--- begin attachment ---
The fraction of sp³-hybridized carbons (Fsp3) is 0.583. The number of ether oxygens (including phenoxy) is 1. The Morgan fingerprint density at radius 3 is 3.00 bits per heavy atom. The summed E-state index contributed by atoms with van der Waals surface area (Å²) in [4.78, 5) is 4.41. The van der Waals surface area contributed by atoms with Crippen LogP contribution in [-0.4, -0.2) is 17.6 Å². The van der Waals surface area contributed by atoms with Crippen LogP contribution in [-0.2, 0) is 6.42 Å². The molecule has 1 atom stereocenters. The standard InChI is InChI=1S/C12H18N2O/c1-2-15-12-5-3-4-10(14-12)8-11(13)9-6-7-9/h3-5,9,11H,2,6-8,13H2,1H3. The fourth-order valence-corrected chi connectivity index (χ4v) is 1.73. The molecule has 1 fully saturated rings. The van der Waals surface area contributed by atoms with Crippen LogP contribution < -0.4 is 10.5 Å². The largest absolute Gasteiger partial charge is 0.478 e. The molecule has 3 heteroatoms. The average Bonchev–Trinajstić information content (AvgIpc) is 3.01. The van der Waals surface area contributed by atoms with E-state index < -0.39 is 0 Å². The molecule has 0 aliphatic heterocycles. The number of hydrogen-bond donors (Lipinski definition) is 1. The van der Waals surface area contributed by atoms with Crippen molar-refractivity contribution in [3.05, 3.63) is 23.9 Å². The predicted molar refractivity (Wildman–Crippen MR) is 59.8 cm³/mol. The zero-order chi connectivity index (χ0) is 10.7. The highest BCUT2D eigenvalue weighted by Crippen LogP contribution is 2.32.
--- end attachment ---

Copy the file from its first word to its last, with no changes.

The fraction of sp³-hybridized carbons (Fsp3) is 0.583. The number of ether oxygens (including phenoxy) is 1. The Morgan fingerprint density at radius 3 is 3.00 bits per heavy atom. The summed E-state index contributed by atoms with van der Waals surface area (Å²) in [4.78, 5) is 4.41. The van der Waals surface area contributed by atoms with Crippen LogP contribution in [-0.4, -0.2) is 17.6 Å². The van der Waals surface area contributed by atoms with Crippen LogP contribution in [-0.2, 0) is 6.42 Å². The molecule has 1 atom stereocenters. The standard InChI is InChI=1S/C12H18N2O/c1-2-15-12-5-3-4-10(14-12)8-11(13)9-6-7-9/h3-5,9,11H,2,6-8,13H2,1H3. The fourth-order valence-corrected chi connectivity index (χ4v) is 1.73. The molecule has 1 fully saturated rings. The van der Waals surface area contributed by atoms with Crippen LogP contribution < -0.4 is 10.5 Å². The largest absolute Gasteiger partial charge is 0.478 e. The molecule has 3 heteroatoms. The average Bonchev–Trinajstić information content (AvgIpc) is 3.01. The van der Waals surface area contributed by atoms with E-state index < -0.39 is 0 Å². The molecule has 0 aliphatic heterocycles. The number of hydrogen-bond donors (Lipinski definition) is 1. The van der Waals surface area contributed by atoms with Crippen molar-refractivity contribution in [3.05, 3.63) is 23.9 Å². The predicted molar refractivity (Wildman–Crippen MR) is 59.8 cm³/mol. The zero-order chi connectivity index (χ0) is 10.7. The highest BCUT2D eigenvalue weighted by Crippen LogP contribution is 2.32.